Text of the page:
The Trial of Misella Cross

The Trial of Misella Cross

by Catherine Witek


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Inspired by the writings of Samuel Johnson, The Trial of Misella Cross tells the story of a young woman's decline into a brutal life of prostitution in eighteenth-century England. Misella's ordeal begins when her impoverished mother sells her at the age of twelve to a wealthy predator, Sir Richard Maltby. Taken against her will to his estate, Hawthorn Manor, Misella is tyrannized by his sickly wife, Lady Sarah, and their jealous daughter, Isobel. Eventually discarded on the streets of London, Misella is arrested for murder and confined in London's infamous Newgate prison. The prison's devious Ordinary, William Hunter, coerces her into writing her autobiographical confession which he plans to sell to the crowds at her hanging. Betrayed throughout her young life, Misella must learn to trust Benjamin Turner, the barrister who crafts her defense. Risking his career and reputation, Turner challenges the unjust law that denies legal defense to common felons accused of capital crimes, secures the right to defend Misella, and fights to save her from the gallows.

The novel re-imagines two of Johnson's Rambler essays in which he adopts the persona of the prostitute, Misella. The novel explores not only Misella's descent into prostitution as he did, but also the inner workings of the prison and legal systems in eighteenth-century London. The character of the barrister Benjamin Turner is modeled after Johnson himself, although Johnson was a writer, not a lawyer. Copies of Johnson's original essays are provided in the novel's Appendix.

Product Details

ISBN-13: 9780615687971
Publisher: Sky Parlour Press
Publication date: 11/14/2012
Pages: 304
Product dimensions: 6.00(w) x 9.00(h) x 0.68(d)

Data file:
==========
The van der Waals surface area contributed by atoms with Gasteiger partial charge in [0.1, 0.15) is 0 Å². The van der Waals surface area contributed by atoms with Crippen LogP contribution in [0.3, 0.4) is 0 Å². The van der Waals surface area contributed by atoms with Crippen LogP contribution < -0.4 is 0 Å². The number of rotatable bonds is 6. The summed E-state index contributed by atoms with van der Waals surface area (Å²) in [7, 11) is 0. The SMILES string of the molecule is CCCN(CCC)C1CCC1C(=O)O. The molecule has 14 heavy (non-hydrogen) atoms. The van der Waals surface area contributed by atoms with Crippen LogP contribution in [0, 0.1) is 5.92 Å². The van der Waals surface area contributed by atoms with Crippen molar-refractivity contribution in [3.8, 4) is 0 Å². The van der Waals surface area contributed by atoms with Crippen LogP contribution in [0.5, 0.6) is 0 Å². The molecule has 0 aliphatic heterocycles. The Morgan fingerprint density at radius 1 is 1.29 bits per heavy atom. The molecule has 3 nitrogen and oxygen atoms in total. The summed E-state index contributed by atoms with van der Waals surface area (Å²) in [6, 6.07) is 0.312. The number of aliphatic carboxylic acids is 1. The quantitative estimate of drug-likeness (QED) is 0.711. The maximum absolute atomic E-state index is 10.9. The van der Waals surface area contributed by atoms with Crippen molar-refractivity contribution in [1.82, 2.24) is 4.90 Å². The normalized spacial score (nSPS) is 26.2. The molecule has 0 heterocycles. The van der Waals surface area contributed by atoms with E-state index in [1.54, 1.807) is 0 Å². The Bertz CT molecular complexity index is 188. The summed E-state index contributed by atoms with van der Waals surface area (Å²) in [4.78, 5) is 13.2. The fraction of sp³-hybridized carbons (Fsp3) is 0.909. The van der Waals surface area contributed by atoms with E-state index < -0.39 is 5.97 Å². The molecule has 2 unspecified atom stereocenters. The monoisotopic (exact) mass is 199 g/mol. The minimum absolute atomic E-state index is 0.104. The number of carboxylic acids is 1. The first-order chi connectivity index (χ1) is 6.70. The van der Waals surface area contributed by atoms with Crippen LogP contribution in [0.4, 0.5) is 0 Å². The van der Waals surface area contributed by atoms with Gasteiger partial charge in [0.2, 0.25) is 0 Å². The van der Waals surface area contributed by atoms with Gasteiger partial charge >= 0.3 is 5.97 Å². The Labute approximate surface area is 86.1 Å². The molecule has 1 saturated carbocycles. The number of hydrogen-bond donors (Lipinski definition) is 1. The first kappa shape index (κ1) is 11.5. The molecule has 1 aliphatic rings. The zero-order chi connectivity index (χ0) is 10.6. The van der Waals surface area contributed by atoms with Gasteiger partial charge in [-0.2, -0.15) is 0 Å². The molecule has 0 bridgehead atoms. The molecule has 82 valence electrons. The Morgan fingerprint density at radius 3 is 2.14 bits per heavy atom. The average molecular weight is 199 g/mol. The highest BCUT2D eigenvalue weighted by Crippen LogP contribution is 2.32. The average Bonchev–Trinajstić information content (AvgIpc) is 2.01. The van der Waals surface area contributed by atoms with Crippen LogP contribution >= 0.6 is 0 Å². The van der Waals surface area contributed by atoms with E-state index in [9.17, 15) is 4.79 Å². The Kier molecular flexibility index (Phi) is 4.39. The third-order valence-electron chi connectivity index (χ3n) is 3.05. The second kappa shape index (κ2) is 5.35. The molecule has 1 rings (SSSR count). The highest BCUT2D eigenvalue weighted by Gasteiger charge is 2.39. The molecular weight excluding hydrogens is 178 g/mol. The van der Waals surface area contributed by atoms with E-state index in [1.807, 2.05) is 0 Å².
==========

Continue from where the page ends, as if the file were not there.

About the Author

After twenty years of teaching non-fiction writing and eighteenth-century English literature as well as directing the writing program at St. Xavier University in Chicago, Catherine Witek left the academic world to write her first novel. Her desire to write the novel began when she studied the writings of Samuel Johnson during her doctoral work and read the two brief Rambler essays (1751) upon which the novel is based. In those essays, Johnson adopts the persona of a prostitute, Misella, and tells her story of poverty, seduction, betrayal, and descent into prostitution.

Born poor himself, Samuel Johnson had great compassion for the downtrodden and for the plight of prostitutes. That he "loaned" his pen to one to tell her compelling sory is remarkable since most men at that time cared little about these women whom they so willingly used and abused.

Ms. Witek wanted to tell Misella's story from her own twenty-first century perspective, in a woman's voice, in a postmodern world that mirrors in many ways the eighteenth-century world in which Misella lived: a time of growing materialism and acquisitiveness, when the poor, the weak, the powerless, especially women, were exploited or abused, and compassion was rare.

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